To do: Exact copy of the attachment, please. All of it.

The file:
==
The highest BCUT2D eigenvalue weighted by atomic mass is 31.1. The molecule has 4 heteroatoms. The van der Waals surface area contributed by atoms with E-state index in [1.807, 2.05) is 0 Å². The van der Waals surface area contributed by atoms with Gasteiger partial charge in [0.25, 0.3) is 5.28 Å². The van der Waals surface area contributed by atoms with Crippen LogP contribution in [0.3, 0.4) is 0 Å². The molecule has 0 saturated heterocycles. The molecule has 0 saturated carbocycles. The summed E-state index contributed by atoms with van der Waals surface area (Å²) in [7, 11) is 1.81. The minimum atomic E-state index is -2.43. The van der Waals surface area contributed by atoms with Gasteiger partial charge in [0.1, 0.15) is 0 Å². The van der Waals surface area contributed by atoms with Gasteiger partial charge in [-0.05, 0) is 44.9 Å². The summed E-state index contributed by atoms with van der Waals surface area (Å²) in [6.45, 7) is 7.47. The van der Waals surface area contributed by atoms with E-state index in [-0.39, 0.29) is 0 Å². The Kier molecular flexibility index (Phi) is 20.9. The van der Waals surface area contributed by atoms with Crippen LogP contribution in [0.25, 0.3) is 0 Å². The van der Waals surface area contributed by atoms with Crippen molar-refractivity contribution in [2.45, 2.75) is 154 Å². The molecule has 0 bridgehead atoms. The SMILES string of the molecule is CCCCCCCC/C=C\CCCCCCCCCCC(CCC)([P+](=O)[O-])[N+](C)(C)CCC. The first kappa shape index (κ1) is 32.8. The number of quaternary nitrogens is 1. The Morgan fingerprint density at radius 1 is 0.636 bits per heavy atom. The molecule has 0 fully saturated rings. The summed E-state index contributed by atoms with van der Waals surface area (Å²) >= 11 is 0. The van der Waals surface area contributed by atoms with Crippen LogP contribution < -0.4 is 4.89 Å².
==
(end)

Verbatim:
The highest BCUT2D eigenvalue weighted by atomic mass is 31.1. The molecule has 4 heteroatoms. The van der Waals surface area contributed by atoms with E-state index in [1.807, 2.05) is 0 Å². The van der Waals surface area contributed by atoms with Gasteiger partial charge in [0.25, 0.3) is 5.28 Å². The van der Waals surface area contributed by atoms with Crippen LogP contribution in [0.3, 0.4) is 0 Å². The molecule has 0 saturated heterocycles. The molecule has 0 saturated carbocycles. The summed E-state index contributed by atoms with van der Waals surface area (Å²) in [7, 11) is 1.81. The minimum atomic E-state index is -2.43. The van der Waals surface area contributed by atoms with Gasteiger partial charge in [0.1, 0.15) is 0 Å². The van der Waals surface area contributed by atoms with Gasteiger partial charge in [-0.05, 0) is 44.9 Å². The summed E-state index contributed by atoms with van der Waals surface area (Å²) in [6.45, 7) is 7.47. The van der Waals surface area contributed by atoms with E-state index in [-0.39, 0.29) is 0 Å². The Kier molecular flexibility index (Phi) is 20.9. The van der Waals surface area contributed by atoms with Crippen LogP contribution in [0.25, 0.3) is 0 Å². The van der Waals surface area contributed by atoms with Crippen molar-refractivity contribution in [2.45, 2.75) is 154 Å². The molecule has 0 bridgehead atoms. The SMILES string of the molecule is CCCCCCCC/C=C\CCCCCCCCCCC(CCC)([P+](=O)[O-])[N+](C)(C)CCC. The first kappa shape index (κ1) is 32.8. The number of quaternary nitrogens is 1. The Morgan fingerprint density at radius 1 is 0.636 bits per heavy atom. The molecule has 0 fully saturated rings. The summed E-state index contributed by atoms with van der Waals surface area (Å²) >= 11 is 0. The van der Waals surface area contributed by atoms with Crippen LogP contribution < -0.4 is 4.89 Å².